In the 10 days following the election, 867 incidents of hate crimes against immigrants, Muslim-Americans, and others have been reported around the US, according to the Southern Poverty Law Center (SPLC).
Now, a growing number of city police departments are launching special efforts to combat them.
San Francisco authorities are planning to send undercover officers into neighbourhoods to see if they become the victims of hate crimes, The Los Angeles Times reports. LA and San Francisco police are also monitoring and analysing social media comments that indicate there’s a risk of physical confrontations.
In the same vein, The LAPD is teaming up with the researchers from the global policy nonprofit Rand Corporation to identify patterns of prejudice-motivated violence online. Over the next three years, they will monitor millions of tweets, scanning for those that suggest a hate crime could occur, and compare the data to incidents that are actually reported.
From November 8 to 18, there were 99 reports of hate crimes in California — the highest of any state.
On November 20, New York Gov. Andrew Cuomo announced the launch of a designated police unit to investigate hate crimes. In the same press briefing, he said New York will set up a legal defence fund for immigrants, and highlighted an established hotline that hate crime victims can call.
On November 21, Philadelphia District Attorney R. Seth Williams also announced a new task force to “vigorously prosecute” hate crimes in the city.
Detroit’s police department has expressed concern about Michigan’s recent increase in hate crime reports as well, and said investigating them is now one of its “highest priorities.”
In conjunction with federal prosecutors, the FBI is investigating incidents in Washington DC to see whether they violate federal law. In a video posted November 18, Attorney General Loretta Lynch urged victims nationwide to report hate crimes to authorities for possible prosecution, USA Today reported.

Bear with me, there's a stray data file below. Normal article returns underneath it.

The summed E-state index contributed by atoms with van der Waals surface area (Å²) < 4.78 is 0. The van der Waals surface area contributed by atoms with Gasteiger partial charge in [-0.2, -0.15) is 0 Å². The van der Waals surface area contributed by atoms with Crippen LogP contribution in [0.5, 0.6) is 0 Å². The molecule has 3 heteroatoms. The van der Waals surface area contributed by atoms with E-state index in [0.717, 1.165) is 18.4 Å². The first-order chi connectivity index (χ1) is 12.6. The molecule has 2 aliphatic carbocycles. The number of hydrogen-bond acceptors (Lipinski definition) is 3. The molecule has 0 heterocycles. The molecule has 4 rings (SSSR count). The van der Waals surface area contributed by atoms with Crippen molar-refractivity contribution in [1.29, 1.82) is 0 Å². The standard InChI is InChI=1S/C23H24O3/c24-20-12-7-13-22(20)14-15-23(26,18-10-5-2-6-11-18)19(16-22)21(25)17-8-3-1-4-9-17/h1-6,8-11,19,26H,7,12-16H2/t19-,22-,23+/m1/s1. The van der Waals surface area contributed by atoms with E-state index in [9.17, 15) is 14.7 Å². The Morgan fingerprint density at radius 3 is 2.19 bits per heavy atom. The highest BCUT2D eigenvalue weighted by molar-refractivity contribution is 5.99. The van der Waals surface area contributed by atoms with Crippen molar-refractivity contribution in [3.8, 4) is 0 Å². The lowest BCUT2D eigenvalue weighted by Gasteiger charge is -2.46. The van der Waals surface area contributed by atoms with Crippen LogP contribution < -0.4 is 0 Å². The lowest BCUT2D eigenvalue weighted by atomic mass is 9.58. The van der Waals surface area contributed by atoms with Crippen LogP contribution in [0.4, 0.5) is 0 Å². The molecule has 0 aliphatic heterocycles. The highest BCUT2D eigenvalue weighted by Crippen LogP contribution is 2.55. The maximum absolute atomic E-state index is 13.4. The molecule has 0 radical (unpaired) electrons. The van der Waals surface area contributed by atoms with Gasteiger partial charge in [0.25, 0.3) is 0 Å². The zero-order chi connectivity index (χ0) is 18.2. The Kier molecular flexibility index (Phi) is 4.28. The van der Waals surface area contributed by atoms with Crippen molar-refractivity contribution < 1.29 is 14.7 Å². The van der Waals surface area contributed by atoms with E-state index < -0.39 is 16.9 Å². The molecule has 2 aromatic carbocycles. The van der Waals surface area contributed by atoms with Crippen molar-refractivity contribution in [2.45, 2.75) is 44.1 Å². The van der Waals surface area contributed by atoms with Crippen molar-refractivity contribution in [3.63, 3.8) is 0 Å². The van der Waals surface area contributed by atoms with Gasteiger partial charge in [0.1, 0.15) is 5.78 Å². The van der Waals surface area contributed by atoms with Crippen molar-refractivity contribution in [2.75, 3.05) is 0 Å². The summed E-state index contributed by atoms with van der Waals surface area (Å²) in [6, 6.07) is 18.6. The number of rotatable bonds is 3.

Police officials in the aforementioned cities have reiterated that in addition to these new efforts, they are still investigating reported incidents as they normally do.
Hate crimes have become more common in the past year, especially in public spaces, according to an SPLC report. In 2015, reported hate crimes rose 6.8% nationwide year-over-year. (There were
5,850 incidents last year compared to 5,479 in 2014, according to the FBI.) The largest portion of reported hate crimes since 2014 have targeted Muslim-Americans.
It’s important to note, however, that two in three hate crimes are never reported, so the actual numbers are likely higher. And as Mother Jones’ Brandon Patterson points out, most reported hate crimes are never heard by a jury. In a 2013 study, the Bureau of Justice Statistics found that just 4% of hate crimes end in arrest. Between January 2010 and August 2015, federal prosecutors brought only 13% of hate crime cases to trial, according to an analysis of DOJ data by Syracuse University’s Transactional Records Access Clearinghouse.
However, Lynch assured the country in a recent statement that the FBI is playing special attention to hate crime cases going forward.
NOW WATCH: Briefing videos
Business Insider Emails & Alerts
Site highlights each day to your inbox.